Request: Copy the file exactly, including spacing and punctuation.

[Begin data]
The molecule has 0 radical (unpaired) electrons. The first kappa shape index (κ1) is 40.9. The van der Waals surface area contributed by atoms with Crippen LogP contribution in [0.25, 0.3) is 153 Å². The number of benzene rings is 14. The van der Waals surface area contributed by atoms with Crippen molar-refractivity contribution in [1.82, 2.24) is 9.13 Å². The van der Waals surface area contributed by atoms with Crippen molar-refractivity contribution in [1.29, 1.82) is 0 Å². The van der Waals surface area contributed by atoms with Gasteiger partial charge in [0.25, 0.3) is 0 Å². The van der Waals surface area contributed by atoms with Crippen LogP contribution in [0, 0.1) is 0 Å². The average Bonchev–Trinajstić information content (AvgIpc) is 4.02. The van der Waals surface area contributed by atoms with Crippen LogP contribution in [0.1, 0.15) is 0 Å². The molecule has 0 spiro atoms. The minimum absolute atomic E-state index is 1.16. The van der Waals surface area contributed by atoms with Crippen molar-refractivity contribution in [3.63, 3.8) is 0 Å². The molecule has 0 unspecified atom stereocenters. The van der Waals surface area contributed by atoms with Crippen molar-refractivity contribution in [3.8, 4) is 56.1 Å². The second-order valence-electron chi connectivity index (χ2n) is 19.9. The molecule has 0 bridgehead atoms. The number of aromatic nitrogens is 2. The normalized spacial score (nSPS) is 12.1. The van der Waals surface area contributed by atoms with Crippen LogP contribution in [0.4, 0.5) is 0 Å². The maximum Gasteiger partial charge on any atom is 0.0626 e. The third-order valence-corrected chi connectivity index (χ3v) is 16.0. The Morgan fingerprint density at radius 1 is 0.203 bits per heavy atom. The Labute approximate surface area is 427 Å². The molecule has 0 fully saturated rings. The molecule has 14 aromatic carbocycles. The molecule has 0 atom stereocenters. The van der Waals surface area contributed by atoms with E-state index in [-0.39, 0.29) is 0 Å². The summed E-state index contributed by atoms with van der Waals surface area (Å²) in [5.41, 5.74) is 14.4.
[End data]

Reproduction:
The molecule has 0 radical (unpaired) electrons. The first kappa shape index (κ1) is 40.9. The van der Waals surface area contributed by atoms with Crippen LogP contribution in [0.25, 0.3) is 153 Å². The number of benzene rings is 14. The van der Waals surface area contributed by atoms with Crippen molar-refractivity contribution in [1.82, 2.24) is 9.13 Å². The van der Waals surface area contributed by atoms with Crippen molar-refractivity contribution in [1.29, 1.82) is 0 Å². The van der Waals surface area contributed by atoms with Gasteiger partial charge in [0.25, 0.3) is 0 Å². The van der Waals surface area contributed by atoms with Crippen LogP contribution in [0, 0.1) is 0 Å². The average Bonchev–Trinajstić information content (AvgIpc) is 4.02. The van der Waals surface area contributed by atoms with Crippen LogP contribution in [0.1, 0.15) is 0 Å². The molecule has 0 spiro atoms. The minimum absolute atomic E-state index is 1.16. The van der Waals surface area contributed by atoms with Crippen molar-refractivity contribution in [3.63, 3.8) is 0 Å². The molecule has 0 unspecified atom stereocenters. The van der Waals surface area contributed by atoms with Crippen molar-refractivity contribution in [3.8, 4) is 56.1 Å². The second-order valence-electron chi connectivity index (χ2n) is 19.9. The molecule has 0 bridgehead atoms. The number of aromatic nitrogens is 2. The normalized spacial score (nSPS) is 12.1. The van der Waals surface area contributed by atoms with Crippen LogP contribution in [0.4, 0.5) is 0 Å². The maximum Gasteiger partial charge on any atom is 0.0626 e. The third-order valence-corrected chi connectivity index (χ3v) is 16.0. The Morgan fingerprint density at radius 1 is 0.203 bits per heavy atom. The Labute approximate surface area is 427 Å². The molecule has 0 fully saturated rings. The molecule has 14 aromatic carbocycles. The molecule has 0 atom stereocenters. The van der Waals surface area contributed by atoms with E-state index in [-0.39, 0.29) is 0 Å². The summed E-state index contributed by atoms with van der Waals surface area (Å²) in [5.41, 5.74) is 14.4.